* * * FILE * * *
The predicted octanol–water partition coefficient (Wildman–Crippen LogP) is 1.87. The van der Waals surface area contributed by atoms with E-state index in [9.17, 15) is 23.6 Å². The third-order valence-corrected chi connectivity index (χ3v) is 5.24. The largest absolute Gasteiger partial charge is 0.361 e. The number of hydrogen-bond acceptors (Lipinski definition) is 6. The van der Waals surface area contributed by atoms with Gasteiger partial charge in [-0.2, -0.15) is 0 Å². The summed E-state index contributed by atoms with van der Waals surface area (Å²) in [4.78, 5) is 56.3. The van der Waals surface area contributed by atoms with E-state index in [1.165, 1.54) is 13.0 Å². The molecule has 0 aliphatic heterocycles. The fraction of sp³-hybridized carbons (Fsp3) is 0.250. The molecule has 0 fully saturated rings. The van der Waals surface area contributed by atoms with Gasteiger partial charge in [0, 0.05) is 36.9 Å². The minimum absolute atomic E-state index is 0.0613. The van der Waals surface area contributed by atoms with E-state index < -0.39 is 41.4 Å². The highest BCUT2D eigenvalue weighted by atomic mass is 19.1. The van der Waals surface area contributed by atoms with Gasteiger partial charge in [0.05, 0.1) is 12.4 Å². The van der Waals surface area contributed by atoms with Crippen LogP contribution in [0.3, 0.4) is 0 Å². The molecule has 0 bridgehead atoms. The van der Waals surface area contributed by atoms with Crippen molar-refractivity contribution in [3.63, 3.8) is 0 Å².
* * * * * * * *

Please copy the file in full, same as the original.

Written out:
The predicted octanol–water partition coefficient (Wildman–Crippen LogP) is 1.87. The van der Waals surface area contributed by atoms with E-state index in [9.17, 15) is 23.6 Å². The third-order valence-corrected chi connectivity index (χ3v) is 5.24. The largest absolute Gasteiger partial charge is 0.361 e. The number of hydrogen-bond acceptors (Lipinski definition) is 6. The van der Waals surface area contributed by atoms with Gasteiger partial charge in [-0.2, -0.15) is 0 Å². The summed E-state index contributed by atoms with van der Waals surface area (Å²) in [4.78, 5) is 56.3. The van der Waals surface area contributed by atoms with E-state index in [1.165, 1.54) is 13.0 Å². The molecule has 0 aliphatic heterocycles. The fraction of sp³-hybridized carbons (Fsp3) is 0.250. The molecule has 0 fully saturated rings. The van der Waals surface area contributed by atoms with Gasteiger partial charge in [0, 0.05) is 36.9 Å². The minimum absolute atomic E-state index is 0.0613. The van der Waals surface area contributed by atoms with E-state index < -0.39 is 41.4 Å². The highest BCUT2D eigenvalue weighted by atomic mass is 19.1. The van der Waals surface area contributed by atoms with Gasteiger partial charge in [0.05, 0.1) is 12.4 Å². The van der Waals surface area contributed by atoms with Crippen LogP contribution in [0.3, 0.4) is 0 Å². The molecule has 0 bridgehead atoms. The van der Waals surface area contributed by atoms with Crippen molar-refractivity contribution in [3.63, 3.8) is 0 Å².